A Collegiate Basketball Hall of Famer and former great, Manning spent nine seasons on the Kansas men’s basketball staff working under former TU Head Coach Bill Self. In March 2007, Manning was named assistant coach for the Jayhawks. He was hired at Tulsa just days before he would be coaching in the Final Four as a member of the University of Kansas staff.
Manning’s goal is to bring the TU basketball program back to national prominence. He is trying to build the team with young freshmen and incoming recruits.
During his time on staff at Kansas, Manning was part of one National Title, two Final Fours, five Elite Eight appearances, eight Big 12 regular season conference titles, five Big 12 tournament championships and 269 career victories.
Dr. Kirt Hartzler will become Union Public Schools superintendent July 1, 2013, replacing Dr. Cathy Burden who served for nearly 19 years.
Hartzler holds a Bachelor’s in social sciences from Evangel University in Springfield, Ark. He earned his Master’s in school administration from Northeastern State University and his Doctorate in educational leadership from Oklahoma State University.
Hartzler has spent 28 years in the Union School District working as a teacher, coach and administrator.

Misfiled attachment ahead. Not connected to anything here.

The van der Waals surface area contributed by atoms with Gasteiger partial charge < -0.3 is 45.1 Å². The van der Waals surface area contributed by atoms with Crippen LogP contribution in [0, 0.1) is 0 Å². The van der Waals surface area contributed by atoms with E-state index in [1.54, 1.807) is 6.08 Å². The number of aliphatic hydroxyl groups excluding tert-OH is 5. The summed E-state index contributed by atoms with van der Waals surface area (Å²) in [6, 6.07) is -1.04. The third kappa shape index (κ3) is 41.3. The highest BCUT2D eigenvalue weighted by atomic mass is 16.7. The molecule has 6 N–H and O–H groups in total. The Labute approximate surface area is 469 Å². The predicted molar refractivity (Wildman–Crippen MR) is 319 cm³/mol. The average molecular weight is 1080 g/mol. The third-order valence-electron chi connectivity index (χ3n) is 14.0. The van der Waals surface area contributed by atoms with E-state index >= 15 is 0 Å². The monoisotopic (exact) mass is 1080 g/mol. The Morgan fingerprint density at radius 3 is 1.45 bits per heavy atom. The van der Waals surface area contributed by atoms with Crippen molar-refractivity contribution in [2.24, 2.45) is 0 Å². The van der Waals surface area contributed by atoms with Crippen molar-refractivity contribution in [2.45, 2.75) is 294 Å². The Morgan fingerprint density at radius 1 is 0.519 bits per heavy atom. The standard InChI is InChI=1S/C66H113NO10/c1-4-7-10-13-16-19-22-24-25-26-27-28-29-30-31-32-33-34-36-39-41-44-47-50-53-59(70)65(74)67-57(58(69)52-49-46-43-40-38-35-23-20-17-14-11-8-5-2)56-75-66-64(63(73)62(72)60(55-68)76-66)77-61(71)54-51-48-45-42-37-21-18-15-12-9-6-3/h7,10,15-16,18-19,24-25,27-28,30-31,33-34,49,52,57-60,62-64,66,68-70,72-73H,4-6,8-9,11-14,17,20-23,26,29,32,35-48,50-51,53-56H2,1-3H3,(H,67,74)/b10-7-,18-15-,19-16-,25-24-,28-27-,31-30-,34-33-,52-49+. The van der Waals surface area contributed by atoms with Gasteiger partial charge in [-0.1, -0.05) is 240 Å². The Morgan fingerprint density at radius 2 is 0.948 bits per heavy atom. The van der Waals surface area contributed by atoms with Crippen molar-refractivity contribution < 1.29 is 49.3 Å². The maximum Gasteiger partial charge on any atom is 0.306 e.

“I love what I do,” he says. “There’s nothing greater than watching young people develop over time.”
Hartzler plans to keep the school district on its current path in its vision of student support and its innovative programs. One such program is community schools, which he hopes to grow by increasing community partnerships.
Hartzler would also like to see future facility expansion for fine arts and athletic programs.
Hillary Parkhurst will serve as 2013 Chair of Tulsa Young Professionals replacing outgoing chair Kate Hoback.
Parkhurst currently serves the role as Director of Development for George Miksch Sutton Avian Research Center where she leads efforts in fundraising, special events and scholarships for the Bartlesville non profit.
The New Year will start off busy for the young professional leader. Two new “crews” were recently announced: Arts & Entertainment and the Attraction Crew. She will also help spearhead the newest Street CReD, which will be on the corner of 36th Street North and Peoria. The project will be done in collaboration with the Arts and Humanities Council of Tulsa.
Tulsa Young Professionals (ros) was founded in 2005 in response to the region’s “brain drain” of new graduates and young professionals to other cities and states. The organization now boasts 8,000-plus local members.
Thomas Moton became Broken Arrow’s city manager Nov. 6. Moton has previously worked as assistant city manager in University City, Mo., Corsicana, Tex., and Greenville, N.C., where he also served as interim city manager.
“Broken Arrow’s potential is only limited by the extent of its imagination and the willingness of the community to remain engaged to building a better tomorrow,” he says. Moton brings to his position an in-depth understanding of local government and experience in developing downtown areas.